My prospects for finding a summer job were dim until my friend John helped get me a job with his retail employer, Dollar General.  It was my first job, and it took me some time to learn the skills.  John supported me despite my numerous mistakes during the first few weeks.

Dollar General faced a continuing challenge with theft.  We would stock products only to find some shelves empty the following day.  Upper management was pressuring us to stop the pilfering but refused to supply resources for extra staff, surveillance cameras and the like.  We tried several strategies without success, including the assignment of employees to different areas of the store during the day.  Finally, one day we caught a thief in the act of leaving the store with a duffel bag full of merchandise.  By this time I had been promoted to assistant manager (on John’s recommendation), and it was my job to inspect the bag.  I found inside it a document, prepared by John, that detailed when certain areas of the store would be unsupervised.

Only I knew of John’s involvement.  I was almost in denial, because I had known him for many years and thought I was an accurate judge of his character.  Initially, I felt obligated to protect him.  However, after some thought, I reported him to the store manager, who undertook the necessary course of action.

Contributed by Anonymous.

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About John Hooker

T. Jerome Holleran Professor of Business Ethics and Social Responsibility Tepper School of Business Carnegie Mellon University

3 responses »

  1. Christopher says:

    I think you did the right thing.

  2. John Hooker says:

    I have seen a number of dilemmas like this. Should a co-worker or boss be reported for unethical or illegal activity? The answer depends on the specifics of the case.

    The utilitarian test is usually the hardest to apply in such cases, because it is difficult to foresee all the consequences. You know that the thefts will stop no matter what you do, because the thief has been caught, and reporting John will cause him to be fired and most likely prosecuted as well. On the other hand, the thief may implicate John anyway, and it could come to light that you suppressed the evidence. The thief could mention the document in the bag while implicating John, and you would lose your job.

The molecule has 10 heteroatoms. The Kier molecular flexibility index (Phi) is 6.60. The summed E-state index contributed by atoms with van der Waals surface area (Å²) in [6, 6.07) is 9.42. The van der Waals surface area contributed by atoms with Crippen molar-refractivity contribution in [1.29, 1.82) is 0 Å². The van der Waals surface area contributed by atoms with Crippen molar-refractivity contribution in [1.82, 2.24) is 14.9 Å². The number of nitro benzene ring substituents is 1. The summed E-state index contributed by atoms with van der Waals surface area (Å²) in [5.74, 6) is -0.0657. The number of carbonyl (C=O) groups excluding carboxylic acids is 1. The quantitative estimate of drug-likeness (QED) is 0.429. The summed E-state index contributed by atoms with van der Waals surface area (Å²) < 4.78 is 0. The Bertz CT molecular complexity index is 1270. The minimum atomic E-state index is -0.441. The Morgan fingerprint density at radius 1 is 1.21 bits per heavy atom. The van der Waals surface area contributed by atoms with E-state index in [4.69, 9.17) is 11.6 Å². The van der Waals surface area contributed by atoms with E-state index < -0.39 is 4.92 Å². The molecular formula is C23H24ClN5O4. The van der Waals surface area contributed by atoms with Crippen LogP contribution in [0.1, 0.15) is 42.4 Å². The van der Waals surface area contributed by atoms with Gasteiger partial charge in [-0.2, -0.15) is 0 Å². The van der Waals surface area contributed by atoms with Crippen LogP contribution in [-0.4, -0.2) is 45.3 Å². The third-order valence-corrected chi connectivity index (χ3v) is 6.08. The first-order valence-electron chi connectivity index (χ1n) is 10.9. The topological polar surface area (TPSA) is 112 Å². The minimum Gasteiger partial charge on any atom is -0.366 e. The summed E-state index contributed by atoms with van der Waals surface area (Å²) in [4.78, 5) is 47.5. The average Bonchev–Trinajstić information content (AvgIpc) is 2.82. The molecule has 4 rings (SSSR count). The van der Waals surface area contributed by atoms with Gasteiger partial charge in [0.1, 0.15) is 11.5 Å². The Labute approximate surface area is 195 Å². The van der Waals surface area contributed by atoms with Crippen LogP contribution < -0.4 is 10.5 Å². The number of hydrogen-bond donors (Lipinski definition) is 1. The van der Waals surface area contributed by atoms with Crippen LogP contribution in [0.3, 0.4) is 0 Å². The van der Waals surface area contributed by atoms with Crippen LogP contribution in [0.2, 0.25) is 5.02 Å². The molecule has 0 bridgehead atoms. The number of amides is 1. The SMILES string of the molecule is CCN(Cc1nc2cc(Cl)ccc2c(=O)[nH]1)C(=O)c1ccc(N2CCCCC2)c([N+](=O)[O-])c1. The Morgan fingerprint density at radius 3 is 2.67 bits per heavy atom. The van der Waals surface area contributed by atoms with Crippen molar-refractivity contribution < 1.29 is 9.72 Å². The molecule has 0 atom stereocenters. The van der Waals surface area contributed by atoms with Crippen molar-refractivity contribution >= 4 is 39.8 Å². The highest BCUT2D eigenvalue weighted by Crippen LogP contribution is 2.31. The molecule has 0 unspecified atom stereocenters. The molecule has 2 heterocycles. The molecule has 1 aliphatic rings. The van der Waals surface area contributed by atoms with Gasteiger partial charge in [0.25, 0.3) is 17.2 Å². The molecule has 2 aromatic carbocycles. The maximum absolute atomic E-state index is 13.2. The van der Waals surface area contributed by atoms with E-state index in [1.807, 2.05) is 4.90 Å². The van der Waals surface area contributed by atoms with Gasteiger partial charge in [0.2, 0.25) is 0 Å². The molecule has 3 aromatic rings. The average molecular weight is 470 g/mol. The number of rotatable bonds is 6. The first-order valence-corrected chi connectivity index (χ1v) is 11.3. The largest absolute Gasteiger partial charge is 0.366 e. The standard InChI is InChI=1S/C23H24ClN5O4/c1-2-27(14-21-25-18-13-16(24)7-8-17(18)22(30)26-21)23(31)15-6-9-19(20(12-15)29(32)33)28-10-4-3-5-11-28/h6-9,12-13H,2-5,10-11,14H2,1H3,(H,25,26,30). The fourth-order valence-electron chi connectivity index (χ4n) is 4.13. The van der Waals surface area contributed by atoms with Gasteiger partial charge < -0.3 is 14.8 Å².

I don’t think we have to struggle with the utilitarian test, however, because it is clearly implicit (if not explicit) in your employment contract that you will report employee malfeasance to the company. Violating an employment contract is normally ungeneralizable and therefore unethical. This means you should report John even if it results in less utility.

    You are uncomfortable because of an apparent conflict with virtue ethics. Reporting John appears to violate the virtue of friendship. Protecting a friend who does wrong sometimes become generalizable if honoring friendship is part of the rationale for it. Yet this is a complicated and ancient dilemma that is hard to analyze in a few words.

    In your case, it’s unclear that friendship calls for protection in the first place. To have a friend, one must be a friend. John is not much of a friend if he would expect you to jeopardize your job to shield him from the just consequences of his actions. If he had compelling moral reasons for his crimes, such as feeding his family or civil disobedience against an oppressive state, things would be different. But there is no indication of this in the case.

    Destroying or concealing this piece of evidence could be illegal in itself. But we need not resolve this, because it is unethical in any event. You must turn over the incriminating evidence to management, however unpleasant this is.

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